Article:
They are rubberized and electrical, children’s and adults’. What else can be said about hot-water bottles? Very much, as it turned out. First of all, humankind used them, unbelievably, well before Christian era (!).
But we will discuss it a bit latter. And now – about the antique bed warmer now on display at the Museum of Ethnography and Art Handicrafts of Ukraine (15, Svobody Avenue).
As Andrii Kolotai, head of the museum’s exhibition sector, told The Day, it is above all children who react cheerily to the copper heating pad with which chambermaids used to warm rich people’s beds. Why? Because they saw an exactly similar heater and the very process of bed-warming in the film Pirates of the Caribbean: the Curse of the Black Pearl.
As a matter of fact, heaters like this, with a long handle, were widely used in cool-winter countries. “In England, for example, this thing was a very common household item,” the museum man says.
The heater consists of a copper container and a handle. It looks like a large and deep frying pan with a lid. This gorgeously decorated lid was finely perforated for air circulation.
Photo from the website RODON.ORG
The container was filed with hot coals from the oven or the fireplace and put under the blanket in order to warm up a cold or moist bed before sleeping.
The Museum of Ethnography and Art Handicrafts has inherited this item from its predecessor – Lviv’s Art and Crafts Museum founded in 1874.
And now about “adult impressions” of this heater.
When I was interviewing Kolotai, museum visitors would come up to us and ask what it was all about. Some called the bed warmer a “little basin,” some thought it was the pendulum of a big clock because it had such a long handle. And somebody even presumed (half-jokingly or perhaps seriously?) that this frying pan was very good to fry potatoes on… Note that nobody said “heater” or “hot-water bottle.”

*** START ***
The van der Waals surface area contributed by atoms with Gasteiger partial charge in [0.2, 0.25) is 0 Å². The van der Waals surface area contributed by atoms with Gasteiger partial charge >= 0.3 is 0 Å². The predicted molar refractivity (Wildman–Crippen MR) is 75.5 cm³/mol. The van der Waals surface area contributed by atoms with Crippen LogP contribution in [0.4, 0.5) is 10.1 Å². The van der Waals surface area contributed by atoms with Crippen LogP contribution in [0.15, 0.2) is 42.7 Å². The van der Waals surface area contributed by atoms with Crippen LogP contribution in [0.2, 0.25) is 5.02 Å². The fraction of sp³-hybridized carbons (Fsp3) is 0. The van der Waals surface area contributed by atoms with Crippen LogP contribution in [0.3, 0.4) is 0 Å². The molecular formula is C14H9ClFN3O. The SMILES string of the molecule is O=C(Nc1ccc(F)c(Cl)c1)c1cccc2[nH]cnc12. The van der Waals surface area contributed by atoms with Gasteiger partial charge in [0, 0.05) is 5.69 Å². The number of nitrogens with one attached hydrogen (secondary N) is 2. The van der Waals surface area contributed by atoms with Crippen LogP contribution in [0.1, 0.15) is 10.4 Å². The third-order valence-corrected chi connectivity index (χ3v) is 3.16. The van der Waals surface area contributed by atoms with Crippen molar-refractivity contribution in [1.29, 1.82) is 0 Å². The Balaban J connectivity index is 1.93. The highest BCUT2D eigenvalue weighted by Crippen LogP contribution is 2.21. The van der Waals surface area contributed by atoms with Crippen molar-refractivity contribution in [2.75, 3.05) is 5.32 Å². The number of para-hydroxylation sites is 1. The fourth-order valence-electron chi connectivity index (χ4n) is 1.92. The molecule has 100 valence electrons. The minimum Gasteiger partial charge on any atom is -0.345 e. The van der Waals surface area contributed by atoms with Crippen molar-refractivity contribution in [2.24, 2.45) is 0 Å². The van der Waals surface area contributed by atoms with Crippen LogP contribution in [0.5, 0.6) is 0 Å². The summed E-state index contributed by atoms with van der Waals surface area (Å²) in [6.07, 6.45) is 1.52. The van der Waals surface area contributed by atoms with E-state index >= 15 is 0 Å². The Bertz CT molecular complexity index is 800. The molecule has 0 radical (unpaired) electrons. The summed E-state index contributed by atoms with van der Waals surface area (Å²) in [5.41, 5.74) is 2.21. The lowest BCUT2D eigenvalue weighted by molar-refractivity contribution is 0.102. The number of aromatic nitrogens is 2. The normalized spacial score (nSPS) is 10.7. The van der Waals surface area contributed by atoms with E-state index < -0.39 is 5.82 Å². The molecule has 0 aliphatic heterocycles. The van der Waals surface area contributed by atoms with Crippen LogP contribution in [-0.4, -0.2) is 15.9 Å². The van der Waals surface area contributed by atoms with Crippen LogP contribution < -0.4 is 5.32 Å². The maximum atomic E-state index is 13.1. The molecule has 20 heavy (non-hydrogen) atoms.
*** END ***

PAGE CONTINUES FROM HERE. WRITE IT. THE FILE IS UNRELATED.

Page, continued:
As for me, to know better the history of this very useful object, I ran over various sources and found very much interesting and, what is more, new (for me) information. It turns out that the infirm used hot-water bottles back in the times of Hippocrates of Kos (c. 460 BC-370 BC), a physician in Golden-Age Athens.
In ancient times, various containers (leather bags, bull’s bladders, clay or copper vessels) filled with hot water or loose matter, such as cereals, salt, ashes, and sand, were used as hot-water bottles. Also in use were such things as stones, bricks, or irons to warm up a bed or a room – after being heated, these could keep a high temperature for a long time. Flaxseed or flour shortcakes were also widely used for heating purposes. “The price of the question” was the contents of the wallet.
Ancient bed warmers, like the one displayed in the abovementioned museum, were also made from brass or even silver. Handles were metallic or wooden – always with a hook in order to hang warmers on the wall. Bed warmers were typically kept near the fireplace from which the “fuel,” i.e. coals or hot ashes, was taken.
A long handle was also needed for carrying the warmer from the oven to the bed and moving it under the mattress.
Historians note that such “hot-water bottles” were even transferred by bequest.
With all the aforesaid in view, I even tried to find the traces of this rarity in paintings. After a long search, I found some in genre canvases by Englishman Ralph Hedley and Dutchman Jan Steen.
So please visit museums and, naturally, read the newspaper Den/The Day – we have things that will arouse your interest.